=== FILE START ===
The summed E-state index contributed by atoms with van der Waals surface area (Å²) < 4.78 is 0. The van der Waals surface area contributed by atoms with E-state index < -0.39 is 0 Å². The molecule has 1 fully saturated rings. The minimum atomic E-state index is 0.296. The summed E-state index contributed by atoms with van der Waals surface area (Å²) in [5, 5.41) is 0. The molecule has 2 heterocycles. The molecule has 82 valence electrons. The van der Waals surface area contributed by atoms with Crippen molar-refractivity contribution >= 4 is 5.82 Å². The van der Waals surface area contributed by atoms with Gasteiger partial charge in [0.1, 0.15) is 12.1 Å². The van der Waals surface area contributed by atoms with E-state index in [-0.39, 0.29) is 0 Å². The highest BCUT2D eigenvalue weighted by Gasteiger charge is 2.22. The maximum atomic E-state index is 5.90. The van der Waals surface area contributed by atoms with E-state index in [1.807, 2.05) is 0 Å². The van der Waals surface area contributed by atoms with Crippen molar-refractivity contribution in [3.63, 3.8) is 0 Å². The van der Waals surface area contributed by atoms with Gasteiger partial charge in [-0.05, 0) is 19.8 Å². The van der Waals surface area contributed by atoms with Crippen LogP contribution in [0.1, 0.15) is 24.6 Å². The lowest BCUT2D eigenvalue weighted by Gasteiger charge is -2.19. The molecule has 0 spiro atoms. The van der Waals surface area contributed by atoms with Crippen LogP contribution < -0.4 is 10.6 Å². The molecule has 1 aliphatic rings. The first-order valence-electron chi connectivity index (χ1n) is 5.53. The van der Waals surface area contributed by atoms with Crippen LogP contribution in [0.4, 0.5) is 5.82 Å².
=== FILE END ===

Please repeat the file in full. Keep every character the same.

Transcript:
The summed E-state index contributed by atoms with van der Waals surface area (Å²) < 4.78 is 0. The van der Waals surface area contributed by atoms with E-state index < -0.39 is 0 Å². The molecule has 1 fully saturated rings. The minimum atomic E-state index is 0.296. The summed E-state index contributed by atoms with van der Waals surface area (Å²) in [5, 5.41) is 0. The molecule has 2 heterocycles. The molecule has 82 valence electrons. The van der Waals surface area contributed by atoms with Crippen molar-refractivity contribution >= 4 is 5.82 Å². The van der Waals surface area contributed by atoms with Gasteiger partial charge in [0.1, 0.15) is 12.1 Å². The van der Waals surface area contributed by atoms with E-state index in [-0.39, 0.29) is 0 Å². The highest BCUT2D eigenvalue weighted by Gasteiger charge is 2.22. The maximum atomic E-state index is 5.90. The van der Waals surface area contributed by atoms with E-state index in [1.807, 2.05) is 0 Å². The van der Waals surface area contributed by atoms with Crippen molar-refractivity contribution in [3.63, 3.8) is 0 Å². The van der Waals surface area contributed by atoms with Gasteiger partial charge in [-0.05, 0) is 19.8 Å². The van der Waals surface area contributed by atoms with Crippen LogP contribution in [0.1, 0.15) is 24.6 Å². The lowest BCUT2D eigenvalue weighted by Gasteiger charge is -2.19. The molecule has 0 spiro atoms. The van der Waals surface area contributed by atoms with Crippen LogP contribution < -0.4 is 10.6 Å². The molecule has 1 aliphatic rings. The first-order valence-electron chi connectivity index (χ1n) is 5.53. The van der Waals surface area contributed by atoms with Crippen LogP contribution in [0.4, 0.5) is 5.82 Å².